Challenges identified in the management of patients with inherited metabolic disorders – A five year experience from Pakistan
AbstractBackground: Pakistan is the sixth most populous country in the World. High rates of consanguinity and inter caste marriages have resulted in a substantial burden of inherited metabolic disorders (IMDs). Despite this load, there is a dearth of both medical genetic and clinical metabolic services in Pakistan. There are inadequate numbers of appropriately trained clinicians, ill-equipped laboratories, lack of scientists and technologists equipped with skills to deal with the challenging laboratory investigations involved in IMD and a health care infra-structure unable to support a service.
Aim: We present the first five year experience of the first established metabolic unit at a tertiary care hospital in Pakistan and present the case for screening of parents, parents’ siblings and antenatal diagnostic testing in subsequent pregnancies in order that families can make informed choices in preventing recurrence.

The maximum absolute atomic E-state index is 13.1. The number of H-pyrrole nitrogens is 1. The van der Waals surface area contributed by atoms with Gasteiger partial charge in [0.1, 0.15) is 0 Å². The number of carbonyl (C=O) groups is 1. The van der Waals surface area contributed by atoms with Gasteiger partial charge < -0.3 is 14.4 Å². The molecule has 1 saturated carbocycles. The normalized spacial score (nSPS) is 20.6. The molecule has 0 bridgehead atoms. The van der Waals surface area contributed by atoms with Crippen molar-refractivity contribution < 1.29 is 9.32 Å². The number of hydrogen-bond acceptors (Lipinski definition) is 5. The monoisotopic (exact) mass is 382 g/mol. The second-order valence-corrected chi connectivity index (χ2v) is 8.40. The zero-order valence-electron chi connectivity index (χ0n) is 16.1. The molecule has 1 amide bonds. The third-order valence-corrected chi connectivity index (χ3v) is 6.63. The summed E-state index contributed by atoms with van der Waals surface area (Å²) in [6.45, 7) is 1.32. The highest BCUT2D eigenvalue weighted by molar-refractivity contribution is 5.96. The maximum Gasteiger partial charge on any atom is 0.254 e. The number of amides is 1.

Subjects and methods: This retrospective observational study comprising of patients’ chart review was conducted in the Department of Paediatrics, AKUH Karachi in Pakistan for patients who presented to the Clinical Genetics unit from January 2008 to December 2012 seeking diagnosis and treatment for the underlying IMD.
Results: We evaluated 426 children, of which, 333 (78%) had consanguineous parents. Most patients, 151 (35%). evaluated for IMD were between 1 year and 5 years of age. Developmental delay, seizures, hypotonia, microcephaly, neuroregression, dystonia, ataxia and encephalopathy were the most common reasons for referrals. Only 155 (36%) patients underwent metabolic biochemical testing. Among the investigated group of patients, diagnoses were established for 85 (55%) patients equivalent to only 19.8% of the total.
Conclusion: Neonatal screening for IMDs and their treatment in the current situation is an unaffordable practical option in Pakistan. Screening parents, siblings and subsequent pregnancies, however, is likely to provide a cost effective and acceptable alternative in reducing the burden and enabling early, effective detection of affected progeny before the stage when neurometabolic changes become irreversible in developing countries like Pakistan with very limited resources.